In January 2015, AdvaMed, the largest of the medical device industry groups, issued results of a survey of device industry members that confirmed a reduction in both research and development dollars and employee workforce as well as an increase in the relocation of or diversion to manufacturing operations outside the U.S.[17]Other reports have refuted the purported impact on medical device company revenue and stifling of innovation. The U.S. Government Accountability Office released a report in June 2015 that discussed preliminary finding on the impact of the medical device tax on publicly traded device companies, which suggested the largest 30 publicly traded companies’ profits grew over the 10-year span while medium- to smaller-sized companies declined in profits.[18] Furthermore, the report’s findings indicate that larger publicly traded companies may have felt less impact than the smaller privately held firms, which are theoretically and reportedly the most severely impacted by the medical device excise tax.

Commentators have noted that the real threat to innovation is this impact on the smaller privately held innovative device companies, which are attempting to enter the market.[19] Such medical device firms are having a harder time becoming profitable with the additional cost of this excise tax.[20] The ultimate effect is that the larger, more established device firms (particularly those that are publicly traded) have even a stronger hold on the market thereby reducing the competition.[21] In the end, if fewer innovations make it to market, it is patients who are impacted.[22] Clearly a suspension of this excise tax for these smaller device firms will provide a more inviting environment for continued innovation.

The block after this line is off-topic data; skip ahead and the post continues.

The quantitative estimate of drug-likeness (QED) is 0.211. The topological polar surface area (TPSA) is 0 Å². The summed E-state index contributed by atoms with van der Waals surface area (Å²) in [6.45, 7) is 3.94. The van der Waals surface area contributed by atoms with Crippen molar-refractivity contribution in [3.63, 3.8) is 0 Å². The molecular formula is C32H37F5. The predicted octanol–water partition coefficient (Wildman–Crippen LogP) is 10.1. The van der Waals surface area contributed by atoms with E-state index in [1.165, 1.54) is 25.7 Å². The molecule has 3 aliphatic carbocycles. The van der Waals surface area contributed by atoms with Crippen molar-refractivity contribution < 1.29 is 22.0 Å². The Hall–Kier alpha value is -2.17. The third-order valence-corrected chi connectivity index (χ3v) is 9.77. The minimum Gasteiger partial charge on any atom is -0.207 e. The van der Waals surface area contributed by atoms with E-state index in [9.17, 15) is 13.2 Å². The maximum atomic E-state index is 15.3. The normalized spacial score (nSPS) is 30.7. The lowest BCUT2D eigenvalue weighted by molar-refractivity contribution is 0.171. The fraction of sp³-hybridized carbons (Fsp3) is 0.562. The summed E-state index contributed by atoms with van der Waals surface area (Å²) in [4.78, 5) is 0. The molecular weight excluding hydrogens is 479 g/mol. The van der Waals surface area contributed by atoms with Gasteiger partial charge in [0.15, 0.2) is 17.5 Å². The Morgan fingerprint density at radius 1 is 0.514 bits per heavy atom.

Repeal Efforts

Medical device industry groups have been very active in raising awareness regarding the impact of the tax on manufacturers, the economy and individual patients.[23] Members of Congress have made the repeal of the tax a priority since the 2013 negotiations over ending the federal government shutdown and increases in federal debt ceiling.[24] The bill that has had the most momentum is the M.R. 160, the Protect Medical Innovation Act, which would repeal the excise tax retrospectively to 2013.[25] Republican and Democratic legislators in support of the bill cited their concern in a letter of support to Congress:

... the U.S. device industry is subject to one of the highest corporate tax rates in the world. And many smaller early-stage companies must pay the tax even though they are years from becoming profitable. As companies look to make cuts to offset the tax, one of the first items to go is research and development ...[26]

Nonetheless commentators reported concern that an outright repeal of the tax could not pass Congress, and that any measures to cut back on the tax would have to be part of a larger effort with significant bipartisan support.[27] Accordingly, the recent passage of the appropriations bill may have been the best outcome for device excise tax opponents.

What’s at Risk with Passage of the Appropriations Bill?

The elephant in the room is how will the suspension on the medical device excise tax be offset to fund the deficit. Will other taxes be imposed or other budgetary cuts be made? Will other negative impacts of the device tax be thwarted, such as increasing device prices to offset the tax? These are some of the questions that will need to be examined in the new year.